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Electricity export named secondary goal in Belarusian nuclear power plant project

Economy 09.10.2019 | 18:22

OSTROVETS DISTRICT, 9 October (BelTA) – The nuclear power plant will take care of Belarus' energy security while matters of electricity export are secondary, BelTA learned from Director General of the state enterprise Belarusian Nuclear Power Plant Mikhail Filimonov as foreign reporters visited the nuclear power plant on 9 October.

The official said: “Before launching the construction of the nuclear power plant we thought long and hard about what we will need it for. Our independence from one kind of fuel, in particular, natural gas was the initial goal. The main task the nuclear power plant is supposed to accomplish is to ensure a steady supply of electricity. The nuclear power plant was initially envisaged as part of the national power grid. The matters of export are secondary. They depend on markets, the market situation, and the rest.”

When asked by an Egyptian reporter about the cost of the nuclear power plant, Mikhail Filimonov explained it depends on many factors. “The cost and designs can vary depending on what deal Egypt can secure in the course of signing the contract. The cost depends on various parameters – whether the nuclear power plant needs to be built using the turn-key principle or not, how much the country contributes to the project. Even if I tell you our figure, it will not benefit you,” he added.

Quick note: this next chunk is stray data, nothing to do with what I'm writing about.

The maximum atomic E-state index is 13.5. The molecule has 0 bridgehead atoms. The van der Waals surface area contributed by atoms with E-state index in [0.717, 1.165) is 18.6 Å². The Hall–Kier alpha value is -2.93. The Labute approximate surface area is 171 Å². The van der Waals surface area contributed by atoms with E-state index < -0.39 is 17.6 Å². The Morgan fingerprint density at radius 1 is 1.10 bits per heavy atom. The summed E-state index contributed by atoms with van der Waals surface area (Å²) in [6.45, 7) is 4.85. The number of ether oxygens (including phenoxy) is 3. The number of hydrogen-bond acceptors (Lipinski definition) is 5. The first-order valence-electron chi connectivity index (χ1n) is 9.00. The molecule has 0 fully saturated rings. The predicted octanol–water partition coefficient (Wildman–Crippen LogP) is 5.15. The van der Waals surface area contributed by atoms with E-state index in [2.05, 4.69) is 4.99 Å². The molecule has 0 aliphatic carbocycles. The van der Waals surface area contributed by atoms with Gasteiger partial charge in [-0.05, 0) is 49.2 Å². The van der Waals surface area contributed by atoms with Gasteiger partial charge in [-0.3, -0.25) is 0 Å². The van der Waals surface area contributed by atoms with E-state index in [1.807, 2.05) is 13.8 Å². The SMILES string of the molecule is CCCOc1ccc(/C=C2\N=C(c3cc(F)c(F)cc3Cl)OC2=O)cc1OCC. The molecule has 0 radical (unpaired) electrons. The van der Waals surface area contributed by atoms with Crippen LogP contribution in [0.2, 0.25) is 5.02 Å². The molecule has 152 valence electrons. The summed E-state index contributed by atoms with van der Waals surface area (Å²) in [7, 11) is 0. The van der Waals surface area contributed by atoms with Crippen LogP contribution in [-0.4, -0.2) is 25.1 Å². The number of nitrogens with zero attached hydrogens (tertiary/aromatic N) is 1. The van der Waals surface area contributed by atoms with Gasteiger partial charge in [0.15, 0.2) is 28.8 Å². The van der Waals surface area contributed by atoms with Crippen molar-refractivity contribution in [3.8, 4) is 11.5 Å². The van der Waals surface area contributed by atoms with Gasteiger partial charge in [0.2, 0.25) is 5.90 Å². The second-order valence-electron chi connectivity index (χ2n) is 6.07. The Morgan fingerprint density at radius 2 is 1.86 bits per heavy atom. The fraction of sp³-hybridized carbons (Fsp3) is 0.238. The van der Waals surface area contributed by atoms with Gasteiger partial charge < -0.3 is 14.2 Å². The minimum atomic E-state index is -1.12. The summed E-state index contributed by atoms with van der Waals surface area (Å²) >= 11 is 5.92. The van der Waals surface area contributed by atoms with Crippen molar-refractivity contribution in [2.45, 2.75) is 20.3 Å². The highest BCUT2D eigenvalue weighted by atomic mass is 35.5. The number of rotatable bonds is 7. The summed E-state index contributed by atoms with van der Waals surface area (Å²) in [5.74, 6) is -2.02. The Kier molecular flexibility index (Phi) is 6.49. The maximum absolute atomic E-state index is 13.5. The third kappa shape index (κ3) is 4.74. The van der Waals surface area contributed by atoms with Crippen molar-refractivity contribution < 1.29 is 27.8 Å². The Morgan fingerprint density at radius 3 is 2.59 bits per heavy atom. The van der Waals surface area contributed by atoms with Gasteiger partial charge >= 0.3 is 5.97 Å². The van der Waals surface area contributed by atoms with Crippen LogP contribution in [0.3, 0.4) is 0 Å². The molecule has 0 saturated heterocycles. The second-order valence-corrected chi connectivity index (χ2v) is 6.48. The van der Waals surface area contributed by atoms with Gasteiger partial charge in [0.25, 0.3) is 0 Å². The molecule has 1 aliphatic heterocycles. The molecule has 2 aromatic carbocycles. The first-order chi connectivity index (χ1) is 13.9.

As for the credit agreement with the Russian Federation, the official reminded that proposals on improving the credit's terms are available at a higher level. “It is a routine process. The main thing for us is that we have the credit agreement and the terms are observed both by the Belarusian side and the Russian one,” he said.

The Belarusian nuclear power plant is being built near Ostrovets, Grodno Oblast using a Russian design featuring two VVER-1200 reactors with the total output capacity of 2,400MW. ASE Company is the general designer and general contractor in the project to build the Belarusian nuclear power plant. It also represents Rosatom's engineering division.

The Russian Federation has granted a loan of up to $10 billion to Belarus to cover 90% of the construction cost while Belarus is supposed to pay the remaining 10%.

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